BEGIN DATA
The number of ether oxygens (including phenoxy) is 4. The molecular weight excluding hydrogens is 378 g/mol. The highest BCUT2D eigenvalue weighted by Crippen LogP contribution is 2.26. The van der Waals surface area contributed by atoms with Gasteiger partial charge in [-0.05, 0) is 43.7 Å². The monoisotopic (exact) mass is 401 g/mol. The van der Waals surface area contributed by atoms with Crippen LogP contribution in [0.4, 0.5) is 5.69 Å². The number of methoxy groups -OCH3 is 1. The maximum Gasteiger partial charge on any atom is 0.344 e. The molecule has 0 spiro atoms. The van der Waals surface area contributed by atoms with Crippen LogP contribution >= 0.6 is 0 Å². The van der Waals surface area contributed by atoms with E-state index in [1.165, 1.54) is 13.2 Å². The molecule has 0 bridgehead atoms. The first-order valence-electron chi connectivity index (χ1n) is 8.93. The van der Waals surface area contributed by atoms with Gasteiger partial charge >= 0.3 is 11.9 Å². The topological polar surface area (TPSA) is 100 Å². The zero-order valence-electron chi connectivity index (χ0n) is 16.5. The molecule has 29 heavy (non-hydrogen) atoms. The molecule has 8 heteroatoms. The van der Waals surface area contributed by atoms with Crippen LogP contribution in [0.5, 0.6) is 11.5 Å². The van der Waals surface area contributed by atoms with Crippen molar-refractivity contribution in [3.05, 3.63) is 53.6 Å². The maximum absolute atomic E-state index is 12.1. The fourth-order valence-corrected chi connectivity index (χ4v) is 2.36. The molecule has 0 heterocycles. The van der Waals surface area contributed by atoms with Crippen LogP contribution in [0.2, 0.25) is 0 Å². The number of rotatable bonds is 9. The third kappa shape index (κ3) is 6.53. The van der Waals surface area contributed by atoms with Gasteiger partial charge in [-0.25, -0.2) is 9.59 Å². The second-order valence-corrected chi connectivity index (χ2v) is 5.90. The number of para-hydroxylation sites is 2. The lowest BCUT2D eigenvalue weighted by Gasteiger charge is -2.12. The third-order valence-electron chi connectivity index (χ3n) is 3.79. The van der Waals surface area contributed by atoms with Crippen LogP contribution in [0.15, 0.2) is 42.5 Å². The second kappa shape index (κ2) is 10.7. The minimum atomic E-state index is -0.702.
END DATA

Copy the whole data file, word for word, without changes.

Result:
The number of ether oxygens (including phenoxy) is 4. The molecular weight excluding hydrogens is 378 g/mol. The highest BCUT2D eigenvalue weighted by Crippen LogP contribution is 2.26. The van der Waals surface area contributed by atoms with Gasteiger partial charge in [-0.05, 0) is 43.7 Å². The monoisotopic (exact) mass is 401 g/mol. The van der Waals surface area contributed by atoms with Crippen LogP contribution in [0.4, 0.5) is 5.69 Å². The number of methoxy groups -OCH3 is 1. The maximum Gasteiger partial charge on any atom is 0.344 e. The molecule has 0 spiro atoms. The van der Waals surface area contributed by atoms with Crippen LogP contribution >= 0.6 is 0 Å². The van der Waals surface area contributed by atoms with E-state index in [1.165, 1.54) is 13.2 Å². The molecule has 0 bridgehead atoms. The first-order valence-electron chi connectivity index (χ1n) is 8.93. The van der Waals surface area contributed by atoms with Gasteiger partial charge >= 0.3 is 11.9 Å². The topological polar surface area (TPSA) is 100 Å². The zero-order valence-electron chi connectivity index (χ0n) is 16.5. The molecule has 29 heavy (non-hydrogen) atoms. The molecule has 8 heteroatoms. The van der Waals surface area contributed by atoms with Crippen LogP contribution in [0.5, 0.6) is 11.5 Å². The van der Waals surface area contributed by atoms with Crippen molar-refractivity contribution in [3.05, 3.63) is 53.6 Å². The maximum absolute atomic E-state index is 12.1. The fourth-order valence-corrected chi connectivity index (χ4v) is 2.36. The molecule has 0 heterocycles. The van der Waals surface area contributed by atoms with Crippen LogP contribution in [0.2, 0.25) is 0 Å². The number of rotatable bonds is 9. The third kappa shape index (κ3) is 6.53. The van der Waals surface area contributed by atoms with Gasteiger partial charge in [-0.25, -0.2) is 9.59 Å². The second-order valence-corrected chi connectivity index (χ2v) is 5.90. The number of para-hydroxylation sites is 2. The lowest BCUT2D eigenvalue weighted by Gasteiger charge is -2.12. The third-order valence-electron chi connectivity index (χ3n) is 3.79. The van der Waals surface area contributed by atoms with Crippen LogP contribution in [0.15, 0.2) is 42.5 Å². The second kappa shape index (κ2) is 10.7. The minimum atomic E-state index is -0.702.